Nashville is hot these days, and not just because Music City is in a warm, southern state. Perhaps, it’s the number of country crossover acts, as well as maintream rock bands that call Tennessee’s capital home. This includes artists like Jack White, and groups such as The Black Keys and Kings of Leon. Also throw in the popular ABC television show Nashville, and it’s no wonder this new musical mecca attracts up and coming artists the way that Los Angeles and New York have for decades.
One such group that has taken up residency in Nashville is The Wild Feathers. The band began inauspiciously when Ricky Young and Joel King met there back in 2010. They were playing in their own bands, but the pair melded musically, and began to search for another sonic partner to give them a Crosby, Stills, and Nash singer songwriter sound. Mutual friends recommended Taylor Burns, for his skilled electric guitar and his blues-tinged vocals. The fourth addition was Preston Wembley, whose harmonies fit in well with the trio, and augmented the country sound with his pedal steel guitar. The final piece of the puzzle was Ben Dumas on drums, and convincing Burns to relocate permanently from Austin. “Once we did that,” says King, “it was full steam ahead. We cut some good demos, got a little [record] deal, and hit the road as much as possible. That’s where we cut our teeth.”
I wanted to do something greater than I could on my own. To create something bigger than any one of us individually, and write great songs that last the test of time. – Ricky Young (via TheWildFeathers.com)
The band’s musical influences begin with classic rock, the Beatles, Bob Dylan, Rolling Stones, and Led Zeppelin. When you listen to their music, you can also hear Tom Petty, The Black Crowes, The Band, Gram Parsons, Dwight Yoakam, and Willie Nelson in their DNA. In fact, King’s vocals evoke a young Petty.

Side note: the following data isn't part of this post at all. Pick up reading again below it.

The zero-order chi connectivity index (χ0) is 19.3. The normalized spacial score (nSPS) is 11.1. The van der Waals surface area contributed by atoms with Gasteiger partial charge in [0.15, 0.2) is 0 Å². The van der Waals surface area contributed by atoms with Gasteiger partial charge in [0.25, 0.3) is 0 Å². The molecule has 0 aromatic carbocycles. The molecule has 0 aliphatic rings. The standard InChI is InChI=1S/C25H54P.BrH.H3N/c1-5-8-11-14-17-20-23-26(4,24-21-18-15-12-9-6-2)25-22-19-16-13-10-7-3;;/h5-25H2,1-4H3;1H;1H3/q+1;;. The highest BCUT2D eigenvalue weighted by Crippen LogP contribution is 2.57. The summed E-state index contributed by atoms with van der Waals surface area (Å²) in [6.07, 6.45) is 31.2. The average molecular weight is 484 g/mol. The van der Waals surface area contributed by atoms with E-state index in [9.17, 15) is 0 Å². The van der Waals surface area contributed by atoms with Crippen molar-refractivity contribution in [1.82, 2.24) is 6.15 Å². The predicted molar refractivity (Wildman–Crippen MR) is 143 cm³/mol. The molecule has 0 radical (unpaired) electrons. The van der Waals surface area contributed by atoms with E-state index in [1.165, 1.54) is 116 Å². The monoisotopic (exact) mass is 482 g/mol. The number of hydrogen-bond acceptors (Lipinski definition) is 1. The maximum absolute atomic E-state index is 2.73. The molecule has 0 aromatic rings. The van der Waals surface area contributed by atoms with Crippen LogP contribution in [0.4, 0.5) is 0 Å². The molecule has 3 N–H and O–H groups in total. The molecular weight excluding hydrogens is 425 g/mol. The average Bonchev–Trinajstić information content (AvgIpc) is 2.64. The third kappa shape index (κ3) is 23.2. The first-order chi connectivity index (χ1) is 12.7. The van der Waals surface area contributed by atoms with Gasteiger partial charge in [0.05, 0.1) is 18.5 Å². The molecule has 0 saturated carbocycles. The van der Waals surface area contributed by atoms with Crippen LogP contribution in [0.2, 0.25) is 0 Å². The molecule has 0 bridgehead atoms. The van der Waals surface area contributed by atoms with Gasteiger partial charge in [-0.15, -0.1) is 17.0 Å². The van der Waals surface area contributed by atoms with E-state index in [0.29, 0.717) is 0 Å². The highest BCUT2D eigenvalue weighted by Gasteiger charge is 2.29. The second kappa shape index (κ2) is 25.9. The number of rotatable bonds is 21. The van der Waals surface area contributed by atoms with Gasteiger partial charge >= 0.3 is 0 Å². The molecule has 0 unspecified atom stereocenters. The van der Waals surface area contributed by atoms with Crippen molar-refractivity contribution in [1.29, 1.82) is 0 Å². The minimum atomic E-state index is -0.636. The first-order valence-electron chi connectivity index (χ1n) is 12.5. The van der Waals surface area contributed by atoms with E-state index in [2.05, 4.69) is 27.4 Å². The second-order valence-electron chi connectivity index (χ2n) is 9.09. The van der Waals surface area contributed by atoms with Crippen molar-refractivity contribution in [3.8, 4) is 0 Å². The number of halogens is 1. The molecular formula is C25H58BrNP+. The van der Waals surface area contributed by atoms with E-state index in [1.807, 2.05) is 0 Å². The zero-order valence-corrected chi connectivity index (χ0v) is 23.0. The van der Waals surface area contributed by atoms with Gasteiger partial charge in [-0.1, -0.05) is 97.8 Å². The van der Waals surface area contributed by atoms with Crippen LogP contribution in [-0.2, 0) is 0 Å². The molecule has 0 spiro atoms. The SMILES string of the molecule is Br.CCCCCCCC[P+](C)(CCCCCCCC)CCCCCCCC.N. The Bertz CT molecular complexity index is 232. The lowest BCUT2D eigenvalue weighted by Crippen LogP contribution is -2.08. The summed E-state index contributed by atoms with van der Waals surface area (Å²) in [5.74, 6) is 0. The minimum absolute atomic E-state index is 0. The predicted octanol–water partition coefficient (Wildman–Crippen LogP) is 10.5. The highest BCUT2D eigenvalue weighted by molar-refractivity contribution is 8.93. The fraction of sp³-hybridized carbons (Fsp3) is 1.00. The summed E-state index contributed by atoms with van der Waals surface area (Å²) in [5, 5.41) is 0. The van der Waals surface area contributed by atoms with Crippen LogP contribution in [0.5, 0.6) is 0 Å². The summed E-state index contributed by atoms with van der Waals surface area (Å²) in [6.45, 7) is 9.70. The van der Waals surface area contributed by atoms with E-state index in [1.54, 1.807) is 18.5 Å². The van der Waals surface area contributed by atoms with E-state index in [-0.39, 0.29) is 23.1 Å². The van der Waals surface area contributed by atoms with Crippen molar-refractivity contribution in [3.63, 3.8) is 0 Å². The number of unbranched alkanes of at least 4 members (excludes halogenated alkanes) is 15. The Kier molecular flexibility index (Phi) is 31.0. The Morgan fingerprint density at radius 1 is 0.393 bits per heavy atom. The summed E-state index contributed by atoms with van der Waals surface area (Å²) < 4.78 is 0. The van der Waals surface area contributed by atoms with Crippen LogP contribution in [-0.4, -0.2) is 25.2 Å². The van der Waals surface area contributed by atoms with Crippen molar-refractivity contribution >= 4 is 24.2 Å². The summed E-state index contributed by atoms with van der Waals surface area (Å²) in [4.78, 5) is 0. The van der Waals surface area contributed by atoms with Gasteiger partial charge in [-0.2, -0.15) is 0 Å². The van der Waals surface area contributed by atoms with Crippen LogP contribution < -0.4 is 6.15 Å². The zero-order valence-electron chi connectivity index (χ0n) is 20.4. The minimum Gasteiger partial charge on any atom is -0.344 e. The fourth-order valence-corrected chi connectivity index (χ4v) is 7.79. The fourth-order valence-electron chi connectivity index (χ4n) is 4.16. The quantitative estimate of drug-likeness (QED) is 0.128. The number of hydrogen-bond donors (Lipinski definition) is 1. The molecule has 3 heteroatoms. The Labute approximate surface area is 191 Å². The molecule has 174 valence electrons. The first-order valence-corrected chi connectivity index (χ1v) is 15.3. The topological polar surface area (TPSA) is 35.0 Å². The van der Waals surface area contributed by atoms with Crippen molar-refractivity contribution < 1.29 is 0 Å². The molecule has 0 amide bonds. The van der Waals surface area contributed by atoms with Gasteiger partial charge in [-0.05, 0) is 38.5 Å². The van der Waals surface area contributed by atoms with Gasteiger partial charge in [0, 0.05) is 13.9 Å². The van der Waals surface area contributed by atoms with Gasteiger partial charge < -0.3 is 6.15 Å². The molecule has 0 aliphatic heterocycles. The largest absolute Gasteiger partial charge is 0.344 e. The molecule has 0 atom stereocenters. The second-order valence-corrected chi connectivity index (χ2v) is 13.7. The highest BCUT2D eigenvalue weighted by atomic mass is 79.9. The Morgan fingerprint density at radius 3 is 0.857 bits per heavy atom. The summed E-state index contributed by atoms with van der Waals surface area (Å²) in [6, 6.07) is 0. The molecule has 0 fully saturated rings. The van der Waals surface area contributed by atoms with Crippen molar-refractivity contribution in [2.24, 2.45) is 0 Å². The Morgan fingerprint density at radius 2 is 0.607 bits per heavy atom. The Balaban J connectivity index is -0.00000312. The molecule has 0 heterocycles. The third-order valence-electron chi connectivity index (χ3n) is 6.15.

It’s kind of random how we write. Me and Ricky and Taylor do most all the writing. And we’re always writing separately and together. However a song comes, it comes that way. Sometimes we sit down and someone says “OK I have an idea, and let’s try to work this out,” and it gets me going. Some songs, it’s like “I wrote this yesterday, what do you guys think?” and they say, “It’s perfect, that’s fine. We’ll sing on top of that. Play it.”
The band members finally felt they were making it when Warner Brothers released their self titled debut in the fall of 2013. The Wild Feathers twelve-song album is a mix of alt-country rock songs, and blues infused ballads. The strongest cut is “The Ceiling.” “It started off as a riff. It took a lot of building on that, because we tried to take from different songs,” says King. Young added chords for the chorus, and Taylor donated a singing part. Then, the group meshed it all together, taking a cue from the Beatles playbook, adding another segment at the end. It’s a chilling song, and the video, directed by Gus Black implies that the protagonist is takes matters into his own hands to help a young woman escape from a difficult relationship.
Another top notch song with a superb opening riff is “Backwoods Company,” which King says is about “drinking and getting crazy out at a country cabin.”
In researching the story, I uncovered a series of videos the band calls the “Truckstop Covers Series.” King explains, “Way before the record came out we were just traveling to these shows and jamming, playing a lot of covers and messing around.” Someone suggested they should record some of these songs. They were filmed at truck stops and rest stops, or driving to gigs. They include covers of Dylan, Petty, Levon Helm songs and an Allman Brothers classic.
“It’s nice to be busy,” notes King, “It’s a lot of work as well, being gone all the time, and traveling. ‘You don’t get paid to play shows. You get paid to be gone and traveling all the time,’ we say.”
Joel King of The Wild Feathers speaks with Steve Leventhal of InternetFM.com
The Wild Feathers:
Ricky Young – acoustic guitar, vocals
Joel King – bass, vocals
Taylor Burns – guitar, vocals
Preston Wimberly – lead guitar, pedal Steel guitar
Ben Dumas – drums